import warnings

class Person(object):
    def __init__(self, full_name):
        self.full_name = full_name

    @property
    def first_name(self):
        warnings.warn("Use full_name or else!", DeprecationWarning)
        return self.full_name.split(" ")[0]

kev = Person(full_name="Kevin Dangoor")
kev.first_name

4. You can add behavior.

Unlike my other points here, this one is an OO design thing… There’s not much difference between

hire(person)

and

person.hire()

For many types of behaviors, though, I think it’s handy to have the behavior on the object you’re trying to act on. This potentially saves you from extra imports. Consider this case:

"foo bar".split()

import string
string.split("foo bar")

These two are equivalent, but you don’t need to import string or have the ‘string’ name muddying up your module namespace.

5. Less typing.

This is not a good reason for a choosing a programming technique, but it is a fact:

person["first_name"]

is more typing than

person.first_name

6. Higher level features.

Custom class instances have the advantages I note above, just using them as basic data containers. Classes also offer inheritance and metaclasses which allow you to share attributes and behavior in a way that a plain dictionary can’t. Classes also give you operator overloading, customizable attribute access and the ability to customize the str and repr forms of the objects.


There’s really very little downside to using custom classes and quite a few benefits, particularly if you’ve got a system that’s going to grow. If you tend to reach for dictionaries whenever you need to store some data, you might consider whipping up a quick class instead.

17 thoughts on “Python dictionaries are not the same as instances”

  1. Not necessarily. Mainly because you may never need 1 to 6. In some programs I like to start off storing data in plain, but not necessarily simple, nested combinations of dicts,lists,sets, and tuples that match the data coming in; then think of what data structure would best be used to store my output as well as the algorithm used to translate input to output data (also starting in non instancce terms).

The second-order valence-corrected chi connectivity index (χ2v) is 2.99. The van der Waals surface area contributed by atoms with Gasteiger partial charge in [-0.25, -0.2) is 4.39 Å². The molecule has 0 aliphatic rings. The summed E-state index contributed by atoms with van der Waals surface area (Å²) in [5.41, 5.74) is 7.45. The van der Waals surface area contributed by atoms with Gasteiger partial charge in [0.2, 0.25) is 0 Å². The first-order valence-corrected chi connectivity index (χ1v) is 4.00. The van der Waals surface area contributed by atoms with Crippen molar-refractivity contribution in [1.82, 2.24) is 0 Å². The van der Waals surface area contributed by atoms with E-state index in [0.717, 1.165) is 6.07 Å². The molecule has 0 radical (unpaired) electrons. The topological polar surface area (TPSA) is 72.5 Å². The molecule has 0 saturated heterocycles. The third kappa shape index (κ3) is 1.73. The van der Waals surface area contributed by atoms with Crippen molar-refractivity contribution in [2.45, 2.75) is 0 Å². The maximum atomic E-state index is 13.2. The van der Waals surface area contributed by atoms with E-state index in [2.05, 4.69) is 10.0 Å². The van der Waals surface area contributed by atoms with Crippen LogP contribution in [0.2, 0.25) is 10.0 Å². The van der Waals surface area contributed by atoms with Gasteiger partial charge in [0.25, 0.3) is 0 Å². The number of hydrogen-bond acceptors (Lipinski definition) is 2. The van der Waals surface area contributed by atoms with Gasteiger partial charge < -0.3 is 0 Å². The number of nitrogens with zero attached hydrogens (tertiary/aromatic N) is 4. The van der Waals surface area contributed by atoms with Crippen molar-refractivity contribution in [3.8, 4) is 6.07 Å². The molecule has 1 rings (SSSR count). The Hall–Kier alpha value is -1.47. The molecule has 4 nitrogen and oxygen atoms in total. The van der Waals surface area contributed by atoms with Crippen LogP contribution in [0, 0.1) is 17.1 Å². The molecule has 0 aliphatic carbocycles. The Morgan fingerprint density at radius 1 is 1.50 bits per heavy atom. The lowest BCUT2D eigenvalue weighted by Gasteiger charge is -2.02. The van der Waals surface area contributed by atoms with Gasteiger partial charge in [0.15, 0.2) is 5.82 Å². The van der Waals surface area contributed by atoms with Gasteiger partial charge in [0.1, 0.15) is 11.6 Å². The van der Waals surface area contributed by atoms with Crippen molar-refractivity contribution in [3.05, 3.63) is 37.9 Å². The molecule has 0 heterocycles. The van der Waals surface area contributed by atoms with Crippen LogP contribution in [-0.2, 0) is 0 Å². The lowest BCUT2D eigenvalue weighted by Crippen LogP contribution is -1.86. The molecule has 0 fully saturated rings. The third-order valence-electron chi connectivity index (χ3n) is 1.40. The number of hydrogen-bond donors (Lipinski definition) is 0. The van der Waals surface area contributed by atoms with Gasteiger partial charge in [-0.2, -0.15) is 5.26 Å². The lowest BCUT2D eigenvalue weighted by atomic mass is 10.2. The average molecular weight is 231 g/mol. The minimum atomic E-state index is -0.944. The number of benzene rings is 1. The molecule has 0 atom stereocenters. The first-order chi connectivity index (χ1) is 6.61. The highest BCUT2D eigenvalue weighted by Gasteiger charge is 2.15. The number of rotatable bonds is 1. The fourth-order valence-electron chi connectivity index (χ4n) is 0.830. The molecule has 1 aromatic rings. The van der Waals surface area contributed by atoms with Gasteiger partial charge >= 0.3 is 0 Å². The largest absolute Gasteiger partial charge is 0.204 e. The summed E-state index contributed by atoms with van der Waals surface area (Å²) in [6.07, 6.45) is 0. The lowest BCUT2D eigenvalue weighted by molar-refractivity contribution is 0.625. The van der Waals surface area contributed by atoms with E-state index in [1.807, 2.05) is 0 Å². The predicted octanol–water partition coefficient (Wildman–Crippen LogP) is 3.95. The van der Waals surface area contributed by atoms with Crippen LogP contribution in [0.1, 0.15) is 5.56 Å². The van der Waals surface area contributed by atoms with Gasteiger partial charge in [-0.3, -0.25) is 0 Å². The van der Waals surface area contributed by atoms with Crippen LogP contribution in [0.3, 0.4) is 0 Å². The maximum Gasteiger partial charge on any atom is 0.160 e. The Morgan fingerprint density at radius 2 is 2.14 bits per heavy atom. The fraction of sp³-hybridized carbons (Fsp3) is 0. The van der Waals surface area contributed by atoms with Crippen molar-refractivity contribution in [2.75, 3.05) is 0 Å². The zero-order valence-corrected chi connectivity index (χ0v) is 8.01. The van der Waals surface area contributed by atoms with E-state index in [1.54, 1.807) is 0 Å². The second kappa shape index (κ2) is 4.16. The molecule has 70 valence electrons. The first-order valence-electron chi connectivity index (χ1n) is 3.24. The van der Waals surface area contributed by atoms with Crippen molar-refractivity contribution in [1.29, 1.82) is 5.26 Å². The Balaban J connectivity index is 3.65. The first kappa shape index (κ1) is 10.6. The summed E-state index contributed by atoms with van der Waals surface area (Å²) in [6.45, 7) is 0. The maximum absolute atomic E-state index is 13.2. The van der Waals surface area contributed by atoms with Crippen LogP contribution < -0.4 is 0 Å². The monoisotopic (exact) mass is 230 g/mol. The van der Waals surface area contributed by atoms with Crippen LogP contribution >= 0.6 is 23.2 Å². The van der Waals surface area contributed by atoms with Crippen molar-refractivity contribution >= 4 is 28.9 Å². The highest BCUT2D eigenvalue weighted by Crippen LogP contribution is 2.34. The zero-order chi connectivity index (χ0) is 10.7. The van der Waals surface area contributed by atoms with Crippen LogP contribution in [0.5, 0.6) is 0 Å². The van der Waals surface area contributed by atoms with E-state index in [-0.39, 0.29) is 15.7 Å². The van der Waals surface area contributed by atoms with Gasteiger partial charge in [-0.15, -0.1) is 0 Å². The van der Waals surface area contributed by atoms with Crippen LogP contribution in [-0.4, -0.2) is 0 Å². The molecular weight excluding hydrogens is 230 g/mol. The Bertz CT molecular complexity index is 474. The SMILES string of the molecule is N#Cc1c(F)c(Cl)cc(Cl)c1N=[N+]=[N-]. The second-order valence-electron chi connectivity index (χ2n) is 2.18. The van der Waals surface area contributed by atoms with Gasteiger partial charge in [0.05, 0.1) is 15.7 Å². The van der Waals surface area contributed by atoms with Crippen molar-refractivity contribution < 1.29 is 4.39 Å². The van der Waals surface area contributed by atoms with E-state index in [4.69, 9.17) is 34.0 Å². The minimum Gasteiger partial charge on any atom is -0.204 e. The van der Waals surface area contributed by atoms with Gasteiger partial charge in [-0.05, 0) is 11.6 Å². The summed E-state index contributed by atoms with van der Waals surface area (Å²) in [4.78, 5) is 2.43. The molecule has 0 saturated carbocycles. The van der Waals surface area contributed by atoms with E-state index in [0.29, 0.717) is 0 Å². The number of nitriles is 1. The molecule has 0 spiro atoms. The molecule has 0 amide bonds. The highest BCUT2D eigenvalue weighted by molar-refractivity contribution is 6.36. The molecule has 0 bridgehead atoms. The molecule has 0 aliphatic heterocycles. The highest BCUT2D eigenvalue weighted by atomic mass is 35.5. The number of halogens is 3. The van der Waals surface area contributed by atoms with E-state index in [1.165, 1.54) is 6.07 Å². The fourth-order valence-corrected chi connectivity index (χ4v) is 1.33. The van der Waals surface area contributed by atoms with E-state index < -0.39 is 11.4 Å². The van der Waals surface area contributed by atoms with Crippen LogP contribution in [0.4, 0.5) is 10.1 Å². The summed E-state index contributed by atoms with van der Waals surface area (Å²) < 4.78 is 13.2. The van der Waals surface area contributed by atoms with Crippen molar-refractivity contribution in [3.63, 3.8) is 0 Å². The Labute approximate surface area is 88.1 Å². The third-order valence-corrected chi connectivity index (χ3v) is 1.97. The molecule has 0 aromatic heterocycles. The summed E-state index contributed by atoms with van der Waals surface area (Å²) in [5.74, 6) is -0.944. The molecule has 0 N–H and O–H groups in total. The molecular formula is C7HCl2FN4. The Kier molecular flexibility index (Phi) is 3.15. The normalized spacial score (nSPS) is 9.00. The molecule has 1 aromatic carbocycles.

This gives me the flexibility of using simple pprint statements to monitor the data throughout the algorithm.

    Sometimes I’ll think that it’s best to change to objects. Sometimes the data stays object-less from beginning to end. I just love that Python gives me that flexibility. (P.S. Some problems do scream “Use Objects” from the start though).

    – Paddy.

  2. Paddy: What? You don’t want to type less? 🙂

    More seriously, though, if you’re talking about a smallish, single module sort of program, sure… you don’t need those things. But, if you know that what you’re working on is going to be a bigger program and you know that the data structure you’re passing around is an entity of your program and not just a transient bit of data passed between a couple of functions, then a class seems like a good idea. Keep in mind also that you can do this (whitespace is almost assuredly going to get clobbered here, but you’ll get the picture):

    class DataThing(object):
    def __init__(self, **kw):
    self.__dict__.update(kw)

    If you use DataThings instead of dictionaries, all of your code will at least be written for attribute access rather than array-style access. That makes it easier to switch to a class later and saves on typing.

  3. Ahh, but there’s nothing like creating lists of dicts mapping strings to sets of strings and turning it into a list of strings that just happens to to be the result of parsing VHDL code in multiple libraries and generating the source compile order!
    (VHDL as a language needs to have source files compiled after their dependants, and things get hairy when you have interdependent libraries of sources).